People In Action: The Role of the Church

Dr. King discusses the issues of segregation and the role of the church in rectifying the situation.

A Southern Point of View

Eliza Paschall writes this article to express her feelings toward the Georgia legislature's willingness to close down the schools rather than integrate them. Paschall states that "segregation is a disease that infects all parts of a being, human or political." The time for action is now, so that equality can be achieved by all.

Ave Maria National Catholic Weekly: A Voice for Harlem

Monday, July 31, 1967

Dan Griffin forwards this letter to Dr. King with an enclosure of a magazine from Ave Marie, entitled "A Voice for Harlem." The magazine includes several topics such as hunger in the United States, the War in Vietnam, and worship in the Soviet Union.

Operation Breadbasket Food Store Agreement

Economic conditions begin to change as High-Low Foods and the ministers of Operation Breadbasket team up to provide better opportunities for African Americans.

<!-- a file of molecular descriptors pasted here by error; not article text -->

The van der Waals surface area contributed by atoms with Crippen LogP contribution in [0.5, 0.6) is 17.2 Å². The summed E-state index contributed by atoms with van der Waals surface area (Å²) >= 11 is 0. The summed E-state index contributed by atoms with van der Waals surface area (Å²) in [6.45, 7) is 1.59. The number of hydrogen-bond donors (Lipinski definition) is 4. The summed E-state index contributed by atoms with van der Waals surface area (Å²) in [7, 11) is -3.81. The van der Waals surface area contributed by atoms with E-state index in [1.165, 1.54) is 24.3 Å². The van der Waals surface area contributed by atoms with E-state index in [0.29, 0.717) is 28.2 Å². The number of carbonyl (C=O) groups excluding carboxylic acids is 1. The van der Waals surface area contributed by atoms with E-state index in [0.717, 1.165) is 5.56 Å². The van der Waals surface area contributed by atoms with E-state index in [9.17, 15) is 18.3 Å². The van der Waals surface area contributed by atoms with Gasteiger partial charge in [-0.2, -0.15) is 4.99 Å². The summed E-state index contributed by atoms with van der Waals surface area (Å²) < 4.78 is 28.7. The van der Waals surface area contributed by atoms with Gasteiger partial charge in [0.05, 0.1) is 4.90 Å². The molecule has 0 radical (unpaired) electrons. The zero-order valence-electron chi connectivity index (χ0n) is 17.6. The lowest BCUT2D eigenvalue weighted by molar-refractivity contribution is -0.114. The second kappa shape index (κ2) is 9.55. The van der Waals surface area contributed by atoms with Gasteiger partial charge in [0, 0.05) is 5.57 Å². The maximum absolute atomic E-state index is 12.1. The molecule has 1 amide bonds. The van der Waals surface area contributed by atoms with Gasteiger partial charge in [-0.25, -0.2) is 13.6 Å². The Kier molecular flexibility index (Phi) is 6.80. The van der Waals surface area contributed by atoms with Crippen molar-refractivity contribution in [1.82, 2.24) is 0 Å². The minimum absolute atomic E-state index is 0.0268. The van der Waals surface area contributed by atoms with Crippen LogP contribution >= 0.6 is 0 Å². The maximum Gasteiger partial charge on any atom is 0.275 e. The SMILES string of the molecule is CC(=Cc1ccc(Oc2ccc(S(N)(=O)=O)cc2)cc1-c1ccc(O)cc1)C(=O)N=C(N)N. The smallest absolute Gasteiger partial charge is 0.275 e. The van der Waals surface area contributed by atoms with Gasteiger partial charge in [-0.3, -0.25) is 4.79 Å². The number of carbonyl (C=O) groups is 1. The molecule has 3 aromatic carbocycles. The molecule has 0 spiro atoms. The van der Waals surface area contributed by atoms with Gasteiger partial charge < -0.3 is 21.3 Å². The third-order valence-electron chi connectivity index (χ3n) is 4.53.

In a Word- Now

This is a draft of the article "In a Word-Now" written by Dr. King. It was published in the New York Times on September 29, 1963.

Newspaper Clippings on Vietnam, January 1968

Wednesday, January 3, 1968

This document is a collage of newspaper clippings from the New York Time and the Washington Post on union leaders' positions on Vietnam. The boxed quotation is excerpted from a recent AFL-CIO convention.

Dignity Is the Best Way

Wednesday, November 1, 1967

The Atlanta Constitution writes about Dr. King serving a five day sentence for contempt of court in Birmingham.

To the Negroes of America

Robert Welch compares the American Negro Population to Negro populations around the world in regards to ownership of various consumer items. He asserts that Dr. King, Stokely Carmichael, Bayard Rustin and Walter Reuther are shameless liars working in league with communists.

City of Philadelphia News Release - James H. J. Tate, Mayor

Members of the Cabinet of Mayor James H. J. Tate of the City of Philadelphia release a statement following the assassination of Dr. King. The Cabinet pledges to rededicate to the establishment of equality and justice, to eliminate poverty and intolerable housing condition, and to provide adequate educational systems and facilities, for all citizens.